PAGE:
“The Sacred Heart of Oseira” is a photograph of a cloister from the Spanish monastery of Santa María la Real de Oseira. It was taken in 2007 by Paul Preece as part of his “Cloisters” series.
The image is of interest due to the accidental presence of divine symbols hidden in plain view. The term accidental is used in the sense that the symbols were not added to the image in post-production: the symbols are present on the original 5″x4″ black and white negative.
Symbol I – The Sacred Heart – Sagrado Corazon
The symbol that gives the artwork it’s title is the heart.
If the photograph had been taken either earlier or later in the day or even on a different day or season would the heart shape be as strong as it is? The lower parts of the heart are flanked by the upper ends of the strong light entering the cloister. It is difficult to say whether different light would alter the heart shape sufficiently to make it unrecognisable. What is clear is that cloisters live and breathe light and they can go from a dull and murky gloom to a full-on box of light in seconds. Their medieval builders knew this and could plan the layout of the architecture accordingly to utilise the daily passage of the sun and how it filtered into the cloister and its galleries.
Symbol II – The Circle of Life & Death
The circle has no beginning and no end. It is a classic symbol in the history of art for the infinite, the divine, the immortal. God.
The circle has no breaks or branches, it is one continuous line in which all is connected. No point on the line is more important than any other.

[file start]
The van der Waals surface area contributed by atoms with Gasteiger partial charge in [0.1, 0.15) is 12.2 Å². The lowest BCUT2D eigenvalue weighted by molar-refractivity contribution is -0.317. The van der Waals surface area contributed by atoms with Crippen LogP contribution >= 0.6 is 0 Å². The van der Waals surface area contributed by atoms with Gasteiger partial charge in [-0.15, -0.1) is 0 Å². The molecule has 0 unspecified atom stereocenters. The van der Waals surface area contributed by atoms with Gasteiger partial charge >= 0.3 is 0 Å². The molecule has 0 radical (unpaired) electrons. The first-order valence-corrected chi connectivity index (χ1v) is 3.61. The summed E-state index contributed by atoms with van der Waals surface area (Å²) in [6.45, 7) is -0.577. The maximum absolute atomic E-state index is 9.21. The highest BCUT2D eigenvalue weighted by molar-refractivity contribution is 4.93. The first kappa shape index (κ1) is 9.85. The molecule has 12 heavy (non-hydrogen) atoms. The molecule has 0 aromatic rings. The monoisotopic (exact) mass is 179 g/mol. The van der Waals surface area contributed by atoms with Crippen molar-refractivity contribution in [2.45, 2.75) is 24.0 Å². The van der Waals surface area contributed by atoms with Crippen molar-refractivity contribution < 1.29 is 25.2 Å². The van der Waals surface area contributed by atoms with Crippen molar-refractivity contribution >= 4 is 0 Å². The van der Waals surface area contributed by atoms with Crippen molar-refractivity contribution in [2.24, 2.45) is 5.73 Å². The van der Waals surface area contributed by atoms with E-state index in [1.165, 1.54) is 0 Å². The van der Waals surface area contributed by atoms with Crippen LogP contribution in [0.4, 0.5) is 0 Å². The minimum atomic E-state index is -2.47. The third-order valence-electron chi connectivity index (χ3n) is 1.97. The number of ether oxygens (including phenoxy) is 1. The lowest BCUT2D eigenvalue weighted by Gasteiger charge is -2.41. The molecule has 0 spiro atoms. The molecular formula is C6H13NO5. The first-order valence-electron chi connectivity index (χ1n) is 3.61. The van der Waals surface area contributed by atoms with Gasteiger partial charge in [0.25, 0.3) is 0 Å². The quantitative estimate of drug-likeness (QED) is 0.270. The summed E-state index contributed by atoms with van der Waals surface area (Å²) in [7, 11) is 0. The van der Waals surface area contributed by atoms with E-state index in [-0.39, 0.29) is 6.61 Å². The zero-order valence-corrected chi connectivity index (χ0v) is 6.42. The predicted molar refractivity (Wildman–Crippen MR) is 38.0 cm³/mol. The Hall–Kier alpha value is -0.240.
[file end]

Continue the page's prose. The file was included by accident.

I have called it “the circle of life & death” simply because that is what it was named by the first person to recognise it, Luis, a Cistercian monk from the monastery. When I revisited the monastery with a copy of the photograph I had not seen any symbols at all. Luis immediately pointed out both the heart (The Love of God) and the circle (The Circle of Life & Death). What was obvious to Luis was not to me.
It took me a long time, maybe 10 years, before I came to recognise any symbols other than the heart and the circle. Probably because I was not looking closely enough.
Symbol III – The Holy Trinity
In religious art the Holy Trinity has for centuries been represented by various symbols. One of the most common is that of three interlocking circles.
Symbol IV – Hearts
There are more hearts located in the cloister galleries.
Symbol V – The Crucifixion
Historically the crucifixion is represented in two main ways; without the body of Christ it’s known as a cross whereas with the body it’s a crucifixion.
In the photograph it appears as if the arms are drooping by the side of the body. I realise that this is not possible given that the body would have been nailed through the hands and the arms would not have been able to hang like this. However, although not a literal interpretation of the crucifixion the symbolism in the photograph tends towards a certain agony or sense of suffering. The body is tiring, limp, close to death.
For a more standard version of the cross the horizontal axis can be shortened.
The cross is positioned in the dead centre of the image bisecting the other hidden symbols. The crucifixion is central to everything else. It is that which gives meaning to the other symbols.
Symbol VI – The Ichthys
The first appearance of the Ichthys or “fish” symbol in Christian art and literature date to the 2nd century AD. It is believed that the fish symbol was ranked first in importance by early Christians. It was used amongst Christians during centuries of persecution by the Roman Empire as a secret symbol to identify believers, tombs and meeting places.
In the photograph the ichthys symbol can be seen as a series of “Russian dolls” one inside the other vanishing into the distance. Only 2 are illustrated in the sample image. It is easier to see the rest on the original work of 110cm x 100cm.
Symbol VII – The Pierced Heart
There are two main examples of a pierced heart in Christian symbolism:
- The Secret Language of the Renaissance, Decoding the Hidden Symbolism of Italian Art. Richard Stemp, Watkins Publishing London (2018).
- Cracking the Symbol Code, the Hidden Message within Church and Renaissance Art. Tim-Wallace Murphy, Watkins Publishing London (2005).
- Signs & Symbols in Christian Art. George Ferguson, Oxford University Press (1954).